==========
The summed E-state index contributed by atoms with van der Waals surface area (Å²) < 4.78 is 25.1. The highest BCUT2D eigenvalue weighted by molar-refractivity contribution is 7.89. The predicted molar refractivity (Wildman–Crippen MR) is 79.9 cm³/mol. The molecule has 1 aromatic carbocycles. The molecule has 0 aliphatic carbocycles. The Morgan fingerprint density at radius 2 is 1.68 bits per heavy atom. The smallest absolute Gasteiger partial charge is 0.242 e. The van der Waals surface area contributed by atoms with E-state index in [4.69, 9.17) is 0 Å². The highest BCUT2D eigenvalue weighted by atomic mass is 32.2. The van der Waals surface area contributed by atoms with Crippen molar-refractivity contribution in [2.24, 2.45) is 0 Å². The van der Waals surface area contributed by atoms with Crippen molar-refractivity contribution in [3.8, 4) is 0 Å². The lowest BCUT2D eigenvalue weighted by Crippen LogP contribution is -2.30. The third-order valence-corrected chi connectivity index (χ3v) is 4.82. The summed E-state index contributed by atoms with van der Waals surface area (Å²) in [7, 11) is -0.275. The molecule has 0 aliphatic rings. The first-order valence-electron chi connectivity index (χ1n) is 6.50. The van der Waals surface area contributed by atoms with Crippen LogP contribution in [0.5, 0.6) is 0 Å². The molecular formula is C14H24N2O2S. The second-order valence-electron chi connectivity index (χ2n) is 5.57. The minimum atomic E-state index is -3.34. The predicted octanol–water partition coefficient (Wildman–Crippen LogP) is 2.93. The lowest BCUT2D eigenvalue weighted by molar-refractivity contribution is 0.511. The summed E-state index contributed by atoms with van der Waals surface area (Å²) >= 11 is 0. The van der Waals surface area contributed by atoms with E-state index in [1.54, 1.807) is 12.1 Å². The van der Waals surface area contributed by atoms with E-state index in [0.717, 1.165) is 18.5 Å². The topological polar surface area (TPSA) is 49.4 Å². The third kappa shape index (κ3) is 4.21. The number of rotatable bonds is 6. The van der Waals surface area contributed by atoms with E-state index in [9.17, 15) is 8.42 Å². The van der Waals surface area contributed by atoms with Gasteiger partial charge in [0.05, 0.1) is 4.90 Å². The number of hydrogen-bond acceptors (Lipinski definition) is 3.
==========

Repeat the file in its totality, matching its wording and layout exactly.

The summed E-state index contributed by atoms with van der Waals surface area (Å²) < 4.78 is 25.1. The highest BCUT2D eigenvalue weighted by molar-refractivity contribution is 7.89. The predicted molar refractivity (Wildman–Crippen MR) is 79.9 cm³/mol. The molecule has 1 aromatic carbocycles. The molecule has 0 aliphatic carbocycles. The Morgan fingerprint density at radius 2 is 1.68 bits per heavy atom. The smallest absolute Gasteiger partial charge is 0.242 e. The van der Waals surface area contributed by atoms with E-state index in [4.69, 9.17) is 0 Å². The highest BCUT2D eigenvalue weighted by atomic mass is 32.2. The van der Waals surface area contributed by atoms with Crippen molar-refractivity contribution in [2.24, 2.45) is 0 Å². The van der Waals surface area contributed by atoms with Crippen molar-refractivity contribution in [3.8, 4) is 0 Å². The lowest BCUT2D eigenvalue weighted by Crippen LogP contribution is -2.30. The third-order valence-corrected chi connectivity index (χ3v) is 4.82. The summed E-state index contributed by atoms with van der Waals surface area (Å²) in [7, 11) is -0.275. The molecule has 0 aliphatic rings. The first-order valence-electron chi connectivity index (χ1n) is 6.50. The van der Waals surface area contributed by atoms with Crippen LogP contribution in [0.5, 0.6) is 0 Å². The molecular formula is C14H24N2O2S. The second-order valence-electron chi connectivity index (χ2n) is 5.57. The minimum atomic E-state index is -3.34. The predicted octanol–water partition coefficient (Wildman–Crippen LogP) is 2.93. The lowest BCUT2D eigenvalue weighted by molar-refractivity contribution is 0.511. The summed E-state index contributed by atoms with van der Waals surface area (Å²) >= 11 is 0. The van der Waals surface area contributed by atoms with E-state index in [1.54, 1.807) is 12.1 Å². The van der Waals surface area contributed by atoms with E-state index in [0.717, 1.165) is 18.5 Å². The topological polar surface area (TPSA) is 49.4 Å². The third kappa shape index (κ3) is 4.21. The number of rotatable bonds is 6. The van der Waals surface area contributed by atoms with E-state index in [9.17, 15) is 8.42 Å². The van der Waals surface area contributed by atoms with Gasteiger partial charge in [0.05, 0.1) is 4.90 Å². The number of hydrogen-bond acceptors (Lipinski definition) is 3.